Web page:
Shlach-Lecha: Connecting Prayer and Ethics

Copyright 2011 Neal Joseph Loevinger

Torah Portion: Shlach-Lecha

This week’s Torah portion is Shlach-Lecha, meaning
“send”, which tips us off that the big story of the portion is the
spies who were sent up to the Land of Israel and came back discouraged
and glum. That, in turns, sets off a bit of commotion which results in
the decree that the Israelites will stay in the wilderness until the
current generation has died- only their children will inherit the Land.

Towards the end of the parsha, we get the mitzvah of tzitzit-
“fringes”- to be tied on the corners of our garments:

“The Lord said to Moses as follows: Speak to the Israelite people
and instruct them to make for themselves fringes on the corners of
their garments throughout the ages; let them attach a cord of blue to
the fringe at each corner. That shall be your fringe; look at it and
recall all the commandments of the Lord and observe them, so that you
do not follow your heart and eyes in your lustful urge. Thus you
shall be reminded to observe all My commandments and to be holy to
your God. . . ” (Bamidbar/ Numbers 15:37-40)

This passage is included in the third paragraph of the Shma, and is
the source for the practice of wearing a tallit or prayer shawl which
has the tzitzit attached to it. Sefer HaHinnuch, the “Book of
Education,” which is the medieval textbook of the mitzvot which we’ve
been referencing in the past year, points out that because this
passage mentions “corners,” the mitzvah of tzitzit only applies to
certain garments with corners, and only if those garments are actually
worn. So, for example, a bed sheet is a four-corned cloth, but doesn’t
need tzitzit because it’s not worn. If one made it into a poncho, then
one would tie tzitzit to it.

In other words, one could avoid doing this mitzvah entirely by never
owning and subsequently never wearing a four-cornered garment, just as
one could avoid the mitzvah of building a parapet around the roof of
one’s home by not having a flat roof, as such. (Cf.
D’varim/Deuteronomy 22.)

Yet tallitot- prayer shawls with tzitzit- are just about universal in
the Jewish world, even though it’s a “situational” mitzvah- that is, a
mitzvah which we only do if the conditions permit it. Typically worn
as a “tallit gadol” (big outer tallit) during morning prayers, or a
“tallit katan” (thin undershirt with tzitzit) throughout the day, the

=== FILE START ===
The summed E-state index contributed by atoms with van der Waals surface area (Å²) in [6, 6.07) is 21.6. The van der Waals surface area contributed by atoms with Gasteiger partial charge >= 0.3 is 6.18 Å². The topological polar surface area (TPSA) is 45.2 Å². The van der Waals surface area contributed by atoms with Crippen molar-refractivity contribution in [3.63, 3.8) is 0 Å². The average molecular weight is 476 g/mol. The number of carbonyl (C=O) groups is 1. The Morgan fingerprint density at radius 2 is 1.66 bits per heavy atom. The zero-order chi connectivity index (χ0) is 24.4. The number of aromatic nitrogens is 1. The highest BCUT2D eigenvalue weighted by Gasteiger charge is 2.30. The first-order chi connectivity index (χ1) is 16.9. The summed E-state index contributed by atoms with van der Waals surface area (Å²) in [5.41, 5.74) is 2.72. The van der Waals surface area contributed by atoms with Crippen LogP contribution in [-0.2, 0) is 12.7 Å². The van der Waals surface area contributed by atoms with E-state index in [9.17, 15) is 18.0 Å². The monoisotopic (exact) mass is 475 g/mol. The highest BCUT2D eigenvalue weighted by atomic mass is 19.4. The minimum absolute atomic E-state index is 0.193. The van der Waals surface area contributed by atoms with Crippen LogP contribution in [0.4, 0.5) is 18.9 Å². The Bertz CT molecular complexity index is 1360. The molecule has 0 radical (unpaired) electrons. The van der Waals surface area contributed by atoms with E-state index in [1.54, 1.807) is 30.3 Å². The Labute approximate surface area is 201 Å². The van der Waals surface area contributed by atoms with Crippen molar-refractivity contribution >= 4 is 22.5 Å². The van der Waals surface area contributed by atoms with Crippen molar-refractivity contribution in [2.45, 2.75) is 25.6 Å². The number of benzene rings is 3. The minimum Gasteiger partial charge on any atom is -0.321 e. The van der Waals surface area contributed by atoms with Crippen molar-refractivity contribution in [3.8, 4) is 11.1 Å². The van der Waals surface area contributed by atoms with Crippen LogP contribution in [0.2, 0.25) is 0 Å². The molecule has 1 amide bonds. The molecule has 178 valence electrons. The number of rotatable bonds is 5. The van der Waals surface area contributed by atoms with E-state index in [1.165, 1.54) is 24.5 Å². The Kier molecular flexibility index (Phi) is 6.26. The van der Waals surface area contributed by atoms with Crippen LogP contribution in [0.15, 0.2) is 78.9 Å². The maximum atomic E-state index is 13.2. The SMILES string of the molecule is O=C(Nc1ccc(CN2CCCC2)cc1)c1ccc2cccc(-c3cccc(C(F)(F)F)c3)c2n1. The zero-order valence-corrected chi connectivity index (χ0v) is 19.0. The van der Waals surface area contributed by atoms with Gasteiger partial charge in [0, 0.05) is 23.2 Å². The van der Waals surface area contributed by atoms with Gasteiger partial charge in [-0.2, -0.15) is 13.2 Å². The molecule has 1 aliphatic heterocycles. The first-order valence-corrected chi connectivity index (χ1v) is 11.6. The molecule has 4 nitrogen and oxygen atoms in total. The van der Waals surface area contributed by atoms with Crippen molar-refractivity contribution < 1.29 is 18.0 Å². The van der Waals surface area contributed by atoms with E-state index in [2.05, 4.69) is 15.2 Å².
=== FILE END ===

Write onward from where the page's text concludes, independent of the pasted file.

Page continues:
tallit has come to represent the entire set of mitzvot, and thus is a
symbol of covenantal theology. Many commentators arrive at an equation
whereby the combined strings, knots, and windings add up to 613- the
number of commandments- so that the mitzvah of tzitzit is really about
being reminded of all the mitzvot, a outer sign of an inner commitment.

OK, here’s a question: doesn’t the paragraph above actually tell us
why we’re wearing the tzitzit: “so that you do not follow your heart
and eyes in your lustful urge?” [There are varying translations of
this verse, but you get the idea.] Isn’t that a bit different than
being reminded of the commandments in general?

Well, yes, and in fact, Sefer HaHinnuch and others list “not following
after one’s heart” as a separate mitzvah, a negative (that is, don’t
do this) commandment forbidding thinking certain kinds of problematic
thoughts or giving into sinful temptations and desires. We’ll leave a
detailed discussion of this mitzvah for another time, but for now,
please note how the rabbis have taken a very specific practice-
putting tzitzit on one’s garments- and expanded it from being a
reminder not to go astray to a more positive symbol of Jewish
commitment and spirituality overall.

That, in turn, helps us understand why a conditional mitzvah- putting
tzitzit on a garment with corners- became the important spiritual
discipline of wearing a tallit during prayer. If the tzitzit represent
all the commandments, then wearing a tallit during prayer is a
profound statement of the central insight that spirituality is not
primarily about what happens in synagogues or at minyan [prayer
quorum]. After all, most of the commandments are about what happens in
“real life,” as we talk, eat, buy, sell, plant, reap, give, take, and
love. Wearing a tallit during prayer makes an unbreakable connection
between our prayers and our actions, our rituals and our everyday
interactions, and “ties” them together in one Jewish covenant.

Shabbat Shalom,


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